Allah knows what went on in her mind. My thing is that I'm very straight-forward. If something strikes me as very weird, then it isn't about's about them. She offered the ride but not the time eating out. Allah knows.
I headed out of the home and told her that I didn't feel well and just needed to get to where I was staying. I didn't even tell her the name of the friend who was housing me. I felt that badly about her. I felt exactly like she was eating my flesh.
Alhumdulillah, I got to re-learn of the ugly side of the sisterhood. I had been reveling in this immense love I had revived for these ladies. They have been my chauffeurs, my tour guides, my counselors, my cooks, my babysitters, my supports, my...SISTERS!
I wasn't here for my sisters.
I was here for Allah.
If a sister hates me for what I'm doing, do I stop? No. I am not doing it for her. Allah knows. This way, I can say, "alhumdulillah," because I am no longer a performer who needs applause to continue. I am a Muslimah and I swear I've been doing my best for Allah. I can't say that for my whole life, but I can say it for this week. Allah knows, even if not everybody does.


egyptchick7 said...

What was the "supposed" mistake. I'm interested to know if it is some cultural taboo at funeral thing.

My impression from your writing was that the non-hijab lady who chastised you and the hijab lady were the same...but then you describe them in different physical terms, small vs. enormous. And if that's the case, you saying "I believe when she covered with hejab, Allah covered her faults", then am I correct to assume that you are implying that Hijab makes one more, faultless, I guess?

Being a non-hijabi muslimah myself, I will admit that when I put HIjab on, I do act is bc I have respect for the Hijab. Those who wear it and wear the tight jeans and those who wear it and wear the jilbabs BUT judge up and down, are not wearing the HIjab correctly, aren't giving the Hijab justice. I don't wear it, frankly, bc I am loud and obnoxious and I wanna dance in public, etc etc. Inshallah I will wear hijab, one day. But, back to the story, I guess what I am trying to say, is yes, when a non-hijabi wears hijab, I become a different person. But, it isn't universally true, especially for hijabis.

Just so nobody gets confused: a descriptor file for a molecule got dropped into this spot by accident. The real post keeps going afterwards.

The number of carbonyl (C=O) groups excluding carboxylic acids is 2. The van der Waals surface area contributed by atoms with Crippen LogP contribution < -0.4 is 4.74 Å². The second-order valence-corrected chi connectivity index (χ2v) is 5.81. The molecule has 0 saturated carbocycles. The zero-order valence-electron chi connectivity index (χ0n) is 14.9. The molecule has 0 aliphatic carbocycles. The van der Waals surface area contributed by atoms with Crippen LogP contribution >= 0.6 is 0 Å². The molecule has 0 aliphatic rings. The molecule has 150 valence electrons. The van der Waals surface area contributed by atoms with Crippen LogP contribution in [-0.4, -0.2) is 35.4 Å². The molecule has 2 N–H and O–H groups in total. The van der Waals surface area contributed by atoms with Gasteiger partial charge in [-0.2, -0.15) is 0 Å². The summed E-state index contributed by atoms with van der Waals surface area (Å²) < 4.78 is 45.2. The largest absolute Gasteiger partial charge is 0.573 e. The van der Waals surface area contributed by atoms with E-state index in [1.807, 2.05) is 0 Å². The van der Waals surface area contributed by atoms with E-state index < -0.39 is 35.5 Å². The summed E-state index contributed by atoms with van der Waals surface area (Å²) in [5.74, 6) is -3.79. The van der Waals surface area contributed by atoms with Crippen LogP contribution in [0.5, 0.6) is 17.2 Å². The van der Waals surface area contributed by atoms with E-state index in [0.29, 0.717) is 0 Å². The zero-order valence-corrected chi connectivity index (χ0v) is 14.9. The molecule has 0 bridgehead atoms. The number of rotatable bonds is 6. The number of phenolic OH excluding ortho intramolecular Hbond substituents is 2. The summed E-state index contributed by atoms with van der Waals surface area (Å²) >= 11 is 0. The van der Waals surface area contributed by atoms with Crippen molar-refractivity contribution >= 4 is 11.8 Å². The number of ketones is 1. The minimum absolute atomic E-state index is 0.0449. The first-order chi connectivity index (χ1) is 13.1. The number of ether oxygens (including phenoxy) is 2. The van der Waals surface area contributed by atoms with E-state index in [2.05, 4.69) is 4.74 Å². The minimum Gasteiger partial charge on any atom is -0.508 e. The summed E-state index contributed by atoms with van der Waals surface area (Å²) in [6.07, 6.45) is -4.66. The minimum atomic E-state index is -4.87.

And it is indeed true, that we are here for Allah and it is HE who we only need to please. And uhm, I think I was pretty adamant warning you against a Moroccan for marriage, no? I wish I could look back and see if it is the case? LOL. The woman doesn't know what she is talking about.

Brooke said...

"she began quizzing me on my life" I have got to learn an effective manner to negotiate out of these kinds of dialogues--I hate these interogations. Especially the ones that start with asking me who my husband is, where is he from and what does he do.

o0UmmHasan0o said...

come and choose an award!

SubhanAllah it gets on my nerves how other sisters can be..

Yosra said...

Asalamu Alaykom EgyptChick,

Nice to see you upon my return :) In addition to talking about my wonderful sister-friends I've just left (back home now), I need to give a shout out to my sister-friends on-line too! You have advised me many times--that's YOU as a person, EgyptChick, and YOU as a collective, dear readers. I do know that there is goodness encircling the globe through this blog.

The, "mistake"? I hesitated about putting it in the posting. I didn't want the posting to become a discussion on the minutiae of that day. Truly, it pains me that anyone could focus on something else other than the parents who were grieving.

When we got to the parking lot, my lovely friend decided that she wanted to ride alone with the imam and his wife. I know she wanted to ask them questions about what had just happened. All of a sudden, I no longer had a ride. There was another car there still and the imam asked the two brothers if they could carry one more passenger. They agreed. I rode in the backseat with them. That's what it was.

As for the hejab/non-hejab befuddlement for me: the thing is that I was TRULY amazed. It was as much as if magic had happened in front of my eyes. I'm not trying to be figurative. I was LITERALLY unable to identify them as one person. Honestly? I still can't reconsile that in my head.

EgyptChick, someday I do hope you take hejab. My advice? If this is a real goal, then start making changes in who you are now to bring you closer to that goal BEFORE you put it on.

I love you, sweetheart :)

Asalamu Alaykom Brooke,

Thanks for the love and peace. Needed that last night more than you know! I canNOT figure out how to get out of those uncomfortable intterogations either! And it was not my house, I was busy cooking,and I had love for this sister (which I hoped would stop the misunderstanding, but it never did).

Asalamu Alaykom UmmHasan,

Thanks for reading and giving me this very simple comment which is going to re-play in my mind the next time. :)